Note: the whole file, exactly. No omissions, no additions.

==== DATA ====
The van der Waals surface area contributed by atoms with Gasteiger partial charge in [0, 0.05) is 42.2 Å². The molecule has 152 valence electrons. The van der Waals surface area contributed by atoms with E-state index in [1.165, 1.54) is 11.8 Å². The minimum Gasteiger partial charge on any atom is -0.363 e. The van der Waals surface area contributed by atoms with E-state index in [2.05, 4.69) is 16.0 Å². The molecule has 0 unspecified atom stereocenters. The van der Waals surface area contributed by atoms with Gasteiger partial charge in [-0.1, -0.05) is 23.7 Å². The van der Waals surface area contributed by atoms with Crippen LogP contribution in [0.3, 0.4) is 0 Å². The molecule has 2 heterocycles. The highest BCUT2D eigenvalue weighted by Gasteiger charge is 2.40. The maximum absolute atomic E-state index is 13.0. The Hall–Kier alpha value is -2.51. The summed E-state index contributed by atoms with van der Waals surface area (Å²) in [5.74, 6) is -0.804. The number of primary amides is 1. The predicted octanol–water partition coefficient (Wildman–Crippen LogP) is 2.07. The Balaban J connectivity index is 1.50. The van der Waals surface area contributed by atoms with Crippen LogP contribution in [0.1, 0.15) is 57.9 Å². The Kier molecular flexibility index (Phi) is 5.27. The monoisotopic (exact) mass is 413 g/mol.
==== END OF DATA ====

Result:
The van der Waals surface area contributed by atoms with Gasteiger partial charge in [0, 0.05) is 42.2 Å². The molecule has 152 valence electrons. The van der Waals surface area contributed by atoms with E-state index in [1.165, 1.54) is 11.8 Å². The minimum Gasteiger partial charge on any atom is -0.363 e. The van der Waals surface area contributed by atoms with E-state index in [2.05, 4.69) is 16.0 Å². The molecule has 0 unspecified atom stereocenters. The van der Waals surface area contributed by atoms with Gasteiger partial charge in [-0.1, -0.05) is 23.7 Å². The van der Waals surface area contributed by atoms with Crippen LogP contribution in [0.3, 0.4) is 0 Å². The molecule has 2 heterocycles. The highest BCUT2D eigenvalue weighted by Gasteiger charge is 2.40. The maximum absolute atomic E-state index is 13.0. The Hall–Kier alpha value is -2.51. The summed E-state index contributed by atoms with van der Waals surface area (Å²) in [5.74, 6) is -0.804. The number of primary amides is 1. The predicted octanol–water partition coefficient (Wildman–Crippen LogP) is 2.07. The Balaban J connectivity index is 1.50. The van der Waals surface area contributed by atoms with Crippen LogP contribution in [0.1, 0.15) is 57.9 Å². The Kier molecular flexibility index (Phi) is 5.27. The monoisotopic (exact) mass is 413 g/mol.